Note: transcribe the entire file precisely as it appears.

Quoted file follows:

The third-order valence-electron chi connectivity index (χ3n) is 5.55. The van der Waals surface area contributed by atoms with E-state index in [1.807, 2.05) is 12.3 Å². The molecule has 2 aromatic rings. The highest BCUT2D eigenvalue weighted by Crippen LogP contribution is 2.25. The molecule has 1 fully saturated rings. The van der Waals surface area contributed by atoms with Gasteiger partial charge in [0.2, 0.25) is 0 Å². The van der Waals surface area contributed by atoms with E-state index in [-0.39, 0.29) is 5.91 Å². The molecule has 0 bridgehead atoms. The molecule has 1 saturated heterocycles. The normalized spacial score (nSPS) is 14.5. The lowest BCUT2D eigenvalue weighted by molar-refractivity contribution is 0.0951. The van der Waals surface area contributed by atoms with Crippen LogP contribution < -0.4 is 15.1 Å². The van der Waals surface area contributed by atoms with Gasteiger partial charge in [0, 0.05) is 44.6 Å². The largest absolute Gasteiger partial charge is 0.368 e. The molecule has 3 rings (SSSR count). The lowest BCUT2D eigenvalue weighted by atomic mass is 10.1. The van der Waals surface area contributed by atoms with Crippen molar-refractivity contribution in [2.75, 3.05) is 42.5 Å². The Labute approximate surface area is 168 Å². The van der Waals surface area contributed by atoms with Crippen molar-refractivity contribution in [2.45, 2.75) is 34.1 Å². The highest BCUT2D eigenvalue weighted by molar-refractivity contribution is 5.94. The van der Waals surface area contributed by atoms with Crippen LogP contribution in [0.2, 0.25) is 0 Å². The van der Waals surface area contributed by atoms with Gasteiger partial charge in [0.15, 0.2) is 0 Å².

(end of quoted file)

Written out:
The third-order valence-electron chi connectivity index (χ3n) is 5.55. The van der Waals surface area contributed by atoms with E-state index in [1.807, 2.05) is 12.3 Å². The molecule has 2 aromatic rings. The highest BCUT2D eigenvalue weighted by Crippen LogP contribution is 2.25. The molecule has 1 fully saturated rings. The van der Waals surface area contributed by atoms with Gasteiger partial charge in [0.2, 0.25) is 0 Å². The van der Waals surface area contributed by atoms with E-state index in [-0.39, 0.29) is 5.91 Å². The molecule has 0 bridgehead atoms. The molecule has 1 saturated heterocycles. The normalized spacial score (nSPS) is 14.5. The lowest BCUT2D eigenvalue weighted by molar-refractivity contribution is 0.0951. The van der Waals surface area contributed by atoms with Crippen LogP contribution < -0.4 is 15.1 Å². The van der Waals surface area contributed by atoms with Gasteiger partial charge in [0, 0.05) is 44.6 Å². The largest absolute Gasteiger partial charge is 0.368 e. The molecule has 3 rings (SSSR count). The lowest BCUT2D eigenvalue weighted by atomic mass is 10.1. The van der Waals surface area contributed by atoms with Crippen molar-refractivity contribution in [2.75, 3.05) is 42.5 Å². The Labute approximate surface area is 168 Å². The van der Waals surface area contributed by atoms with Crippen molar-refractivity contribution in [2.45, 2.75) is 34.1 Å². The highest BCUT2D eigenvalue weighted by molar-refractivity contribution is 5.94. The van der Waals surface area contributed by atoms with Crippen LogP contribution in [0.2, 0.25) is 0 Å². The van der Waals surface area contributed by atoms with Gasteiger partial charge in [0.15, 0.2) is 0 Å².